From this perspective, the dismissal of the three mayors is an opportunity for the CHP in particular to build on the experience of the Istanbul mayoral election and demonstrate that their willingness to engage with Kurds is motivated by more than self-interest. Whether or not the CHP leadership will have the ability or the courage to do so is still unclear – and CHP chair Kemal Kılıçdaroğlu is very much aware that his party contains a large Turkish nationalist wing which could easily defect to the more explicitly Turkish nationalist Good Party (İP).

CONCLUSIONS: The PKK has long used violence to fight two parallel, albeit interlinked, wars -- one against the Turkish state and the other for leadership of the Kurdish nationalist movement. It is an open secret that there are links between some members of the HDP and the PKK, not least in the southeast itself. Some Kurds vote for the HDP because of these links, others despite them. But, much as it would undoubtedly like to, the PKK does not exercise complete control over the HDP and the degree of its influence has varied over time, falling when Ankara has allowed Kurdish nationalists more political space, rising when this space is restricted – when it becomes easier for the PKK to argue that its own chosen method is all that the Turkish state understands.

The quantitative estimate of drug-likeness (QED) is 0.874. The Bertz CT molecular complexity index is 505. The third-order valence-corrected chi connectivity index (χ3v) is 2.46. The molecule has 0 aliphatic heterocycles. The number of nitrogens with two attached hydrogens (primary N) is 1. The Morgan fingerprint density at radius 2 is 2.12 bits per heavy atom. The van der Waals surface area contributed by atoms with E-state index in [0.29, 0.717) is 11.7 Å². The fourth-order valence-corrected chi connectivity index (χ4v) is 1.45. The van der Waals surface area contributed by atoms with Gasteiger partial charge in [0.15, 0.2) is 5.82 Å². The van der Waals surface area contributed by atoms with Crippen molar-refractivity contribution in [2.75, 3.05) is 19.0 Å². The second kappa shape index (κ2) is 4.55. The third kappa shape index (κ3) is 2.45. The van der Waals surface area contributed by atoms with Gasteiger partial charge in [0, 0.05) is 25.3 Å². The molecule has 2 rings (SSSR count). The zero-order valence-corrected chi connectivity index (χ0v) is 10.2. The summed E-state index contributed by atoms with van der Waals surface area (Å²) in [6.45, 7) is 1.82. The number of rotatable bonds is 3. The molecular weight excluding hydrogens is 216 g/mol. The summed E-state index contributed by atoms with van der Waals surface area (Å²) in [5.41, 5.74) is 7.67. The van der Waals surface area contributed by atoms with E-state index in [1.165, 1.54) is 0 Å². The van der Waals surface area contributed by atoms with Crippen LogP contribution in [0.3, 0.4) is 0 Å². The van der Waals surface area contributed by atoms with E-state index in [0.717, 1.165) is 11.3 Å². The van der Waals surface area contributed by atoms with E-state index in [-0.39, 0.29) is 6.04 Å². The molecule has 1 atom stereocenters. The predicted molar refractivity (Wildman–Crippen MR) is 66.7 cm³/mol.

By responding crudely in kind – rather than adopting a more sophisticated, if Machiavellian, policy of opening the political space to potential Kurdish alternatives to the PKK – Erdoğan has, in the long-term, strengthened the PKK more than he has weakened it. Even if it does not lead to an imminent upsurge in violence, the dismissal of the three mayors is likely to consolidate Kurdish perceptions of the PKK – despite the lingering resentment over the trauma of 2015-16 – as being a limb of the Kurdish body under assault from an unrelentingly vicious Turkish state. Worryingly, Erdoğan still appears to be unaware that the Kurdish issue will ultimately be resolved not on the battlefield but in the minds of the Kurds -- particularly the younger generation, who are already much more adamant than their parents that their future lies in some form of separation from Ankara.


Gareth H. Jenkins is a Non-resident Senior Fellow with the Central Asia-Caucasus Institute & Silk Road Studies Program Joint Center.


Read 6710 times Last modified on Wednesday, 04 September 2019

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The Turkey Analyst is a publication of the Central Asia-Caucasus Institute & Silk Road Studies Joint Center, designed to bring authoritative analysis and news on the rapidly developing domestic and foreign policy issues in Turkey. It includes topical analysis, as well as a summary of the Turkish media debate.